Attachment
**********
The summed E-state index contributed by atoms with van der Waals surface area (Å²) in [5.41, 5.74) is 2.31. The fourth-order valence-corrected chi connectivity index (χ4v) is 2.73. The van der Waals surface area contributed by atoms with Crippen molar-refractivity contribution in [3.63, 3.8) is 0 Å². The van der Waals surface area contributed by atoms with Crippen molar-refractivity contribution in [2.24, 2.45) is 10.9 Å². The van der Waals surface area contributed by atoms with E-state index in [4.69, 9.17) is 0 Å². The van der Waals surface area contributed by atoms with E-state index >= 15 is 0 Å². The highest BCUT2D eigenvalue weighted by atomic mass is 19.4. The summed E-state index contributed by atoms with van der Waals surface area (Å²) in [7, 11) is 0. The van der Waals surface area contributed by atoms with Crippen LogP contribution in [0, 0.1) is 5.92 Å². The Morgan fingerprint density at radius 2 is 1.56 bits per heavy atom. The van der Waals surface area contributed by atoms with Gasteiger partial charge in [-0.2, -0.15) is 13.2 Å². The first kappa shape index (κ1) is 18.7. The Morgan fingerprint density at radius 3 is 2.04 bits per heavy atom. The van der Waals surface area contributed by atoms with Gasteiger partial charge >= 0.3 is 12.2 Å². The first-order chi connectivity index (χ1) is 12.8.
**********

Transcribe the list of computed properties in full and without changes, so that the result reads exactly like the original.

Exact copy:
The summed E-state index contributed by atoms with van der Waals surface area (Å²) in [5.41, 5.74) is 2.31. The fourth-order valence-corrected chi connectivity index (χ4v) is 2.73. The van der Waals surface area contributed by atoms with Crippen molar-refractivity contribution in [3.63, 3.8) is 0 Å². The van der Waals surface area contributed by atoms with Crippen molar-refractivity contribution in [2.24, 2.45) is 10.9 Å². The van der Waals surface area contributed by atoms with E-state index in [4.69, 9.17) is 0 Å². The van der Waals surface area contributed by atoms with E-state index >= 15 is 0 Å². The highest BCUT2D eigenvalue weighted by atomic mass is 19.4. The summed E-state index contributed by atoms with van der Waals surface area (Å²) in [7, 11) is 0. The van der Waals surface area contributed by atoms with Crippen LogP contribution in [0, 0.1) is 5.92 Å². The Morgan fingerprint density at radius 2 is 1.56 bits per heavy atom. The van der Waals surface area contributed by atoms with Gasteiger partial charge in [-0.2, -0.15) is 13.2 Å². The first kappa shape index (κ1) is 18.7. The Morgan fingerprint density at radius 3 is 2.04 bits per heavy atom. The van der Waals surface area contributed by atoms with Gasteiger partial charge >= 0.3 is 12.2 Å². The first-order chi connectivity index (χ1) is 12.8.